Guide to Blue Whales
Until 2005, only gray whales would spend time along the American west coast; but now, we are fortunate enough to experience gray whales in the winter and blue whales in the summer.
Blue whales, though rather scarce today, were abundant in all oceans until the 1900s. The species was hunted nearly to extinction by foreign whalers until legislation was passed in 1966. The population is growing, however, from an estimated 5,000 to 12,000 in 2002 to between 10,000 and 25,000 today.
Unlike most other species of whales, the blue whale’s body is long and slender. The largest animal on earth, the average blue whale ranges from 70-90 feet in length—which is essentially the length of three school buses. Their bodies can be various shades of blue and gray on their dorsal side, and lighter underneath. Blue whales have a flat, U-shaped head, with a prominent dorsal ridge spanning from their blowhole to their upper lip.
For blue whales, mating season typically begins in late fall and continues until spring. Despite the whales’ tremendous size, the scientific community knows little about their mating behavior or breeding grounds. Beginning in the fall months, a male will follow a female around rather closely, occasionally racing and fighting off other male whales in competition. This is typically where we see whales breaching or breaking the surface—an otherwise uncommon act for the species.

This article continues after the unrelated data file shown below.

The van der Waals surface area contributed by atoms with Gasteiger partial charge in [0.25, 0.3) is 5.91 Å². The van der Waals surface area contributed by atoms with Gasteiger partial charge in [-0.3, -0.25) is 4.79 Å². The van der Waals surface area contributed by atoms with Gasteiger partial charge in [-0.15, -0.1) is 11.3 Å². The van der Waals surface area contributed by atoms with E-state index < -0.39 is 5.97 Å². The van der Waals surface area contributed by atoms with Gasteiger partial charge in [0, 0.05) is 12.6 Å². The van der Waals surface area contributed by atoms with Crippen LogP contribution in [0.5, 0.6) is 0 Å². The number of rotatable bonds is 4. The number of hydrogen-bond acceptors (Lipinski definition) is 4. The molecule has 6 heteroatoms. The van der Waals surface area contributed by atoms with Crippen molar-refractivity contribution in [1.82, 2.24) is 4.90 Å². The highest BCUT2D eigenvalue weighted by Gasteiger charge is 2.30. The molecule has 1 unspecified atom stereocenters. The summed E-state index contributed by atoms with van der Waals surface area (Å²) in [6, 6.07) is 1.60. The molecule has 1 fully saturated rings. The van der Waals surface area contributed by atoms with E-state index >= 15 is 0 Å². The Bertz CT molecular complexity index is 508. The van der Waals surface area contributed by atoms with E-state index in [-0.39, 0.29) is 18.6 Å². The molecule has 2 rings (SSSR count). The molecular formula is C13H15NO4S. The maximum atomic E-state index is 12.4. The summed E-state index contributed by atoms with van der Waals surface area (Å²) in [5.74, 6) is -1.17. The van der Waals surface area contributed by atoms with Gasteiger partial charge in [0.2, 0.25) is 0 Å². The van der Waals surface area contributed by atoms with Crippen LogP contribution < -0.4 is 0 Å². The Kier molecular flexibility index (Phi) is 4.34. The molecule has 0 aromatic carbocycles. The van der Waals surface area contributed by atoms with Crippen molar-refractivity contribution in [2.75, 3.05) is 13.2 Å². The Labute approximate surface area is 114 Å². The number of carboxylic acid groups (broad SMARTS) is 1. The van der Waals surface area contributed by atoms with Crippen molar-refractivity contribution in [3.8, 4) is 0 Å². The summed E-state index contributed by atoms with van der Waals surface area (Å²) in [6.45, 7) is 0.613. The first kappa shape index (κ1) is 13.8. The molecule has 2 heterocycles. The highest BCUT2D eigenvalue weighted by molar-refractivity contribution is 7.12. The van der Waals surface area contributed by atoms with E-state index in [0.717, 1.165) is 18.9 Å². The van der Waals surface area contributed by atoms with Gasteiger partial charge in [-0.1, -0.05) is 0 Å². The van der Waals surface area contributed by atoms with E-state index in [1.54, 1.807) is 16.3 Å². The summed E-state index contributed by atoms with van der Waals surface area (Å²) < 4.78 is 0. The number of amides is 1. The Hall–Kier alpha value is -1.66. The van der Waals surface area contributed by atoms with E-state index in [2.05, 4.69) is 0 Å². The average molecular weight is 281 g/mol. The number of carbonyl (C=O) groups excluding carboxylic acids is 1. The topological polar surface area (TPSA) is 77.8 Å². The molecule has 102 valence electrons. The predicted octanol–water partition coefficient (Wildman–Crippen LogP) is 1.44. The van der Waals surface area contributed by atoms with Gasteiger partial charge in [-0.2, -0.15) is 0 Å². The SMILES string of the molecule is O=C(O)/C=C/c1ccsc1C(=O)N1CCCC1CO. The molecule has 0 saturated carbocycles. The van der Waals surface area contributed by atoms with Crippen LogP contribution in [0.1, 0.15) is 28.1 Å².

Female blue whales carry their calves for an average gestational period of 10 to 12 months, and usually give birth at the start of winter—it is rare for a whale to reproduce more than once in a two- to three-year span. For six months, the calf stays by its mother’s side, consuming 380-570 liters of milk a day. After that time, the calf is weaned and considered independent.
A blue whale’s expected life span is uncertain at this point. Scientists estimate them being able to live for at least 80 years, but due to the lack of records kept in the whaling era, these statistics will not be proven for many years.
Blue Whale Diets
With the average blue whale weighing in at 200,000–300,000 pounds, a blue whale’s diet and nutritional needs becomes the driving force of its nature. The species’ preferred food group is krill, a two-centimeter-long shrimp-like invertebrate, which they consume almost exclusively. The species is considered to be seasonal feeders, stocking up on krill in the high latitudes before migrating to the tropics to breed and mate in the winter. At full maturity, a blue whale will eat upwards of 2 to 4 tons of the tiny crustaceans daily, which results in them traveling (on average) 30 miles a day during feeding season.
Since krill move rather quickly, blue whales tend to feed at depths greater than 330 feet during the day. In a practice referred to as lunge feeding, the whales dive for a 10-minute period, plunging towards groups of krill and taking in high volumes of water with their mouths. Instead of teeth, they have 300 to 400 fringed baleen plates hanging from their upper jaw, each of which are a little over 3 feet long and run about 20 inches back in to the mouth. These plates are used to separate the krill from the water they intake, pushing out the water with the tongue and swallowing the krill.